Monday, April 25, 2011

April '11 Digital Week IV


Blu-rays of the Week

Gulliver’s Travels (Fox)

Jack Black’s goofily good-natured persona keeps this routine update of Jonathan Swift’s classic from completely foundering. At one point, Black trades in Gulliver for Cyrano, helping one of the Lilliputian men woo the fair princess, which gives an idea of the movie’s paucity of clever ideas. The CGI-heavy special effects of Black as a giant with the Lilliputians and a dwarf when he meets the Brobdingnagians are cute but are too often fake-looking to be effective. The game cast (Emily Blunt, Amanda Peet, Billy Connolly) is pretty much wasted….this is the Jack Black show, for better or worse. Too bad the otherwise good hi-def transfer unmasks the obviously phony effects; extras comprise mainly fluff like deleted scenes, short making-of featurettes and a gag reel.


Jolene (e one)

Jessica Chastain makes a stunning debut as the tragic title character in this adaptation of E.L. Doctorow’s short story about a young woman who survives each awful event in her life only to move onto another. What on the page is smartly written and with a humanistic, rather than moralistic, tone comes across in writer-director Dan Ireland’s version as unrelentingly downbeat, and only Chastain’s poised screen presence makes Jolene a vital, sympathetic, even sensual protagonist. Claudio Rocha's widescreen photography glistens on Blu-ray, and the extras feature an interesting conversation between Ireland and Chastain and interviews with Theresa Russell, Dermot Mulroney and Michael Vartan, all of whom give excellent support to Chastain’s star-making appearance.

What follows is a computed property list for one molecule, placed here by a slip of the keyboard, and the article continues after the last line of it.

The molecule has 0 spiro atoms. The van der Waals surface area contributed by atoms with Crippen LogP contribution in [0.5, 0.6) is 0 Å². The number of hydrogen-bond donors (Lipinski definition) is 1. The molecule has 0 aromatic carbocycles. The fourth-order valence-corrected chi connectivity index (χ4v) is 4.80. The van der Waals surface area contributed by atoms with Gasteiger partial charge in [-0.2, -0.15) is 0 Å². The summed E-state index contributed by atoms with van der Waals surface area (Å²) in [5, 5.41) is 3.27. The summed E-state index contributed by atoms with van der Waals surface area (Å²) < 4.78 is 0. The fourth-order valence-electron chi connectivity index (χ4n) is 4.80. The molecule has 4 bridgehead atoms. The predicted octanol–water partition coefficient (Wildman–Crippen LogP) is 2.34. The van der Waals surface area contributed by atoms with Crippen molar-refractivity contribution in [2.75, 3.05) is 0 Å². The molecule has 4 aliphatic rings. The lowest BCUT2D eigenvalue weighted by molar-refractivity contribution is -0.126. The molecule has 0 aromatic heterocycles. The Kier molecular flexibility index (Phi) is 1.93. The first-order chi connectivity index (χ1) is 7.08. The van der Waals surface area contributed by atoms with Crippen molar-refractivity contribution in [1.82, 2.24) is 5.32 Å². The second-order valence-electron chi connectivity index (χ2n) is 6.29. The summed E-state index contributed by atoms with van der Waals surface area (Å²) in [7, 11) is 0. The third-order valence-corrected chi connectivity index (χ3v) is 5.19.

The King’s Speech (Anchor Bay/Weinstein Co.)

This witty, exciting dramatization of how King George VI—overcoming a disabling stutter with commoner Lionel Logue's help—presented to the world a united England during World War II deservedly won Oscars for Best Picture, Director (Tom Hooper) and Screenplay (David Seidler). While Geoffrey Rush’s natural hamminess plays into the outsized gestures of Logue, his quiet scenes with the King shows stellar underplaying. Equally good is Colin Firth, amazingly conveying George’s human side while keeping his royal dignity intact, especially in the amusing scenes when he tolerates Logue's goofy exercises, while being understatedly moving in the profoundly dramatic scenes. These men complement each other beautifully in one of the year's best movies. There’s an excellent Blu-ray transfer, and the terrific extras include Hooper’s commentary, making-of featurette, cast interviews, real King George speeches and real Logue footage.


The Universe: The Complete Series (History)